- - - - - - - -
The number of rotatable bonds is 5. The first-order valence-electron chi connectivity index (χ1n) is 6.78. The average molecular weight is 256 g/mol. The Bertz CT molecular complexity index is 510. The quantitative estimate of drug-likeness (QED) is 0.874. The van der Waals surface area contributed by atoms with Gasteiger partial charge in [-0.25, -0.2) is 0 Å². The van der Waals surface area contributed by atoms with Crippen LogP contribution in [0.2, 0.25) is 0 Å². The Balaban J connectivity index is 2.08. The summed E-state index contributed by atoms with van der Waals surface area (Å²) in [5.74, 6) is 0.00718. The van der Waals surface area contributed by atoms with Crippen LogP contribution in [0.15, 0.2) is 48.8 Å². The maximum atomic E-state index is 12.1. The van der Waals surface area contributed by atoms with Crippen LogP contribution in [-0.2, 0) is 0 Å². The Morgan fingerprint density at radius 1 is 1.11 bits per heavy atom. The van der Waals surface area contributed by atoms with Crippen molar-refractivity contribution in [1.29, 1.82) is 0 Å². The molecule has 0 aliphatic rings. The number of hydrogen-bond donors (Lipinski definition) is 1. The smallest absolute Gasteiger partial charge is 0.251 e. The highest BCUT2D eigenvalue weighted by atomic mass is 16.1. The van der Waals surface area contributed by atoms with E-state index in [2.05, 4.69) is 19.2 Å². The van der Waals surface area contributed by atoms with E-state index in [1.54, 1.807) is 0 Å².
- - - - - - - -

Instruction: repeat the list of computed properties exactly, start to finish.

The number of rotatable bonds is 5. The first-order valence-electron chi connectivity index (χ1n) is 6.78. The average molecular weight is 256 g/mol. The Bertz CT molecular complexity index is 510. The quantitative estimate of drug-likeness (QED) is 0.874. The van der Waals surface area contributed by atoms with Gasteiger partial charge in [-0.25, -0.2) is 0 Å². The van der Waals surface area contributed by atoms with Crippen LogP contribution in [0.2, 0.25) is 0 Å². The Balaban J connectivity index is 2.08. The summed E-state index contributed by atoms with van der Waals surface area (Å²) in [5.74, 6) is 0.00718. The van der Waals surface area contributed by atoms with Crippen LogP contribution in [0.15, 0.2) is 48.8 Å². The maximum atomic E-state index is 12.1. The van der Waals surface area contributed by atoms with Crippen LogP contribution in [-0.2, 0) is 0 Å². The Morgan fingerprint density at radius 1 is 1.11 bits per heavy atom. The van der Waals surface area contributed by atoms with Crippen molar-refractivity contribution in [1.29, 1.82) is 0 Å². The molecule has 0 aliphatic rings. The number of hydrogen-bond donors (Lipinski definition) is 1. The smallest absolute Gasteiger partial charge is 0.251 e. The highest BCUT2D eigenvalue weighted by atomic mass is 16.1. The van der Waals surface area contributed by atoms with E-state index in [2.05, 4.69) is 19.2 Å². The van der Waals surface area contributed by atoms with E-state index in [1.54, 1.807) is 0 Å².